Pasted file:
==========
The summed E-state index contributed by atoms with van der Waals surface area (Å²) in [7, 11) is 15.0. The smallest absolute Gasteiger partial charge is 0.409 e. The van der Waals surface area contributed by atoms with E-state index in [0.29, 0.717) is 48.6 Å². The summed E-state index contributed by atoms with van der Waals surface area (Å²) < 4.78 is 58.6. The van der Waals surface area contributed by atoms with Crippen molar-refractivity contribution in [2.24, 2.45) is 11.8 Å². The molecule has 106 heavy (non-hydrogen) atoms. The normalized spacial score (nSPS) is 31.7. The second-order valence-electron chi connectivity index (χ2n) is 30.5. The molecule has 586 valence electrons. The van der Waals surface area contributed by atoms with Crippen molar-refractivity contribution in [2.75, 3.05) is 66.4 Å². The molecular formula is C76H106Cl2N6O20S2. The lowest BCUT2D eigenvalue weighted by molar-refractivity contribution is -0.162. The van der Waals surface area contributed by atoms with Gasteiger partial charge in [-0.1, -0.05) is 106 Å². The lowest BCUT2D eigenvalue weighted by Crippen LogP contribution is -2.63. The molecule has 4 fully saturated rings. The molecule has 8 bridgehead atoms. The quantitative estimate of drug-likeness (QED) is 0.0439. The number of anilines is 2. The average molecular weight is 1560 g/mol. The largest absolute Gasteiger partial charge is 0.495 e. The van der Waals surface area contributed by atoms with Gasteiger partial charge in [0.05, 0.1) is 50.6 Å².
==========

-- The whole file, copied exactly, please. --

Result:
The summed E-state index contributed by atoms with van der Waals surface area (Å²) in [7, 11) is 15.0. The smallest absolute Gasteiger partial charge is 0.409 e. The van der Waals surface area contributed by atoms with E-state index in [0.29, 0.717) is 48.6 Å². The summed E-state index contributed by atoms with van der Waals surface area (Å²) < 4.78 is 58.6. The van der Waals surface area contributed by atoms with Crippen molar-refractivity contribution in [2.24, 2.45) is 11.8 Å². The molecule has 106 heavy (non-hydrogen) atoms. The normalized spacial score (nSPS) is 31.7. The second-order valence-electron chi connectivity index (χ2n) is 30.5. The molecule has 586 valence electrons. The van der Waals surface area contributed by atoms with Crippen molar-refractivity contribution in [2.75, 3.05) is 66.4 Å². The molecular formula is C76H106Cl2N6O20S2. The lowest BCUT2D eigenvalue weighted by molar-refractivity contribution is -0.162. The van der Waals surface area contributed by atoms with Gasteiger partial charge in [-0.1, -0.05) is 106 Å². The lowest BCUT2D eigenvalue weighted by Crippen LogP contribution is -2.63. The molecule has 4 fully saturated rings. The molecule has 8 bridgehead atoms. The quantitative estimate of drug-likeness (QED) is 0.0439. The number of anilines is 2. The average molecular weight is 1560 g/mol. The largest absolute Gasteiger partial charge is 0.495 e. The van der Waals surface area contributed by atoms with Gasteiger partial charge in [0.05, 0.1) is 50.6 Å².